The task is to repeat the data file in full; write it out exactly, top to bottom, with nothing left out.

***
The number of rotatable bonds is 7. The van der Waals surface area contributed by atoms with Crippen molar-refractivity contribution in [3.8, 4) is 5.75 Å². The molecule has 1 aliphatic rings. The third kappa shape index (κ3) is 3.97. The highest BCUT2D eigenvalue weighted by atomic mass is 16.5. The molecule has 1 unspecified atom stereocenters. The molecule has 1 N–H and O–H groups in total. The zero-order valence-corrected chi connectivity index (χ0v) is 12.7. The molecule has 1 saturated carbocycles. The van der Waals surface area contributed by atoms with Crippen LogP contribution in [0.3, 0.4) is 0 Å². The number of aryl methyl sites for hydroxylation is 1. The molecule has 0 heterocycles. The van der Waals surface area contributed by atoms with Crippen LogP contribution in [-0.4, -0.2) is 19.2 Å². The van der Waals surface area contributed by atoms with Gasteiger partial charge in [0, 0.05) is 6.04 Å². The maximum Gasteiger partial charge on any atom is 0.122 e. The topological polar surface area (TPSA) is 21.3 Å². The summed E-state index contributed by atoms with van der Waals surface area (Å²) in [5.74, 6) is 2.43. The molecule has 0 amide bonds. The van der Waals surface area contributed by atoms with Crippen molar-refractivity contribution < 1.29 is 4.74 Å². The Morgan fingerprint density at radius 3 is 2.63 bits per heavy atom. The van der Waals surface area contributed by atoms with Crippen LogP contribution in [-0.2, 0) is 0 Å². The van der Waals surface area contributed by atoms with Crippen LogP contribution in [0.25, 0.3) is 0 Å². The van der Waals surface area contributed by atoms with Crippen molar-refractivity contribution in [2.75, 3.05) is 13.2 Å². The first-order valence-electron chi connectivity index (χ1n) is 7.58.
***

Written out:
The number of rotatable bonds is 7. The van der Waals surface area contributed by atoms with Crippen molar-refractivity contribution in [3.8, 4) is 5.75 Å². The molecule has 1 aliphatic rings. The third kappa shape index (κ3) is 3.97. The highest BCUT2D eigenvalue weighted by atomic mass is 16.5. The molecule has 1 unspecified atom stereocenters. The molecule has 1 N–H and O–H groups in total. The zero-order valence-corrected chi connectivity index (χ0v) is 12.7. The molecule has 1 saturated carbocycles. The van der Waals surface area contributed by atoms with Crippen LogP contribution in [0.3, 0.4) is 0 Å². The number of aryl methyl sites for hydroxylation is 1. The molecule has 0 heterocycles. The van der Waals surface area contributed by atoms with Crippen LogP contribution in [-0.4, -0.2) is 19.2 Å². The van der Waals surface area contributed by atoms with Gasteiger partial charge in [0, 0.05) is 6.04 Å². The maximum Gasteiger partial charge on any atom is 0.122 e. The topological polar surface area (TPSA) is 21.3 Å². The summed E-state index contributed by atoms with van der Waals surface area (Å²) in [5.74, 6) is 2.43. The molecule has 0 amide bonds. The van der Waals surface area contributed by atoms with Crippen molar-refractivity contribution < 1.29 is 4.74 Å². The Morgan fingerprint density at radius 3 is 2.63 bits per heavy atom. The van der Waals surface area contributed by atoms with Crippen LogP contribution in [-0.2, 0) is 0 Å². The van der Waals surface area contributed by atoms with Crippen LogP contribution in [0.25, 0.3) is 0 Å². The van der Waals surface area contributed by atoms with Crippen molar-refractivity contribution in [2.75, 3.05) is 13.2 Å². The first-order valence-electron chi connectivity index (χ1n) is 7.58.